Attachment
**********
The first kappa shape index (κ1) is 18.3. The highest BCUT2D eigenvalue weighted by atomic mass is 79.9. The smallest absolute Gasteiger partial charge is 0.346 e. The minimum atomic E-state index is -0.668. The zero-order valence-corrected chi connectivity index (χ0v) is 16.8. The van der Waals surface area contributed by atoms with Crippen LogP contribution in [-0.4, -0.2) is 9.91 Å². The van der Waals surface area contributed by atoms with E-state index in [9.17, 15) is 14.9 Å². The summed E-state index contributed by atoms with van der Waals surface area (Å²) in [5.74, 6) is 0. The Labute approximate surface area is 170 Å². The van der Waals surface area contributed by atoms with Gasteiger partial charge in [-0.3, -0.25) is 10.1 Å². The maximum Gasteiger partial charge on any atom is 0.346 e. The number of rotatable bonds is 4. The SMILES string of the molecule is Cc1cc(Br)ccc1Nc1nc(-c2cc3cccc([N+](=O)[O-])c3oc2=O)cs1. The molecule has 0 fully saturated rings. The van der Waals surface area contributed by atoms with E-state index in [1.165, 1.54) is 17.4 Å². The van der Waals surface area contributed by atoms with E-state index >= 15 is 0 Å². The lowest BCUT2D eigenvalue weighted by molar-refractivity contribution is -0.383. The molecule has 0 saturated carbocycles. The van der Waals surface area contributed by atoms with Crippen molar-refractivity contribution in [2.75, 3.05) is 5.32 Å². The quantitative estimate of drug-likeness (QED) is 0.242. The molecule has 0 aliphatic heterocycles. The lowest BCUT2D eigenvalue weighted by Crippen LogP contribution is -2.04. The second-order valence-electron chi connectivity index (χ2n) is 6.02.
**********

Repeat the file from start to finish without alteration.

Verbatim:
The first kappa shape index (κ1) is 18.3. The highest BCUT2D eigenvalue weighted by atomic mass is 79.9. The smallest absolute Gasteiger partial charge is 0.346 e. The minimum atomic E-state index is -0.668. The zero-order valence-corrected chi connectivity index (χ0v) is 16.8. The van der Waals surface area contributed by atoms with Crippen LogP contribution in [-0.4, -0.2) is 9.91 Å². The van der Waals surface area contributed by atoms with E-state index in [9.17, 15) is 14.9 Å². The summed E-state index contributed by atoms with van der Waals surface area (Å²) in [5.74, 6) is 0. The Labute approximate surface area is 170 Å². The van der Waals surface area contributed by atoms with Gasteiger partial charge in [-0.3, -0.25) is 10.1 Å². The maximum Gasteiger partial charge on any atom is 0.346 e. The number of rotatable bonds is 4. The SMILES string of the molecule is Cc1cc(Br)ccc1Nc1nc(-c2cc3cccc([N+](=O)[O-])c3oc2=O)cs1. The molecule has 0 fully saturated rings. The van der Waals surface area contributed by atoms with E-state index in [1.165, 1.54) is 17.4 Å². The van der Waals surface area contributed by atoms with E-state index >= 15 is 0 Å². The lowest BCUT2D eigenvalue weighted by molar-refractivity contribution is -0.383. The molecule has 0 saturated carbocycles. The van der Waals surface area contributed by atoms with Crippen molar-refractivity contribution in [2.75, 3.05) is 5.32 Å². The quantitative estimate of drug-likeness (QED) is 0.242. The molecule has 0 aliphatic heterocycles. The lowest BCUT2D eigenvalue weighted by Crippen LogP contribution is -2.04. The second-order valence-electron chi connectivity index (χ2n) is 6.02.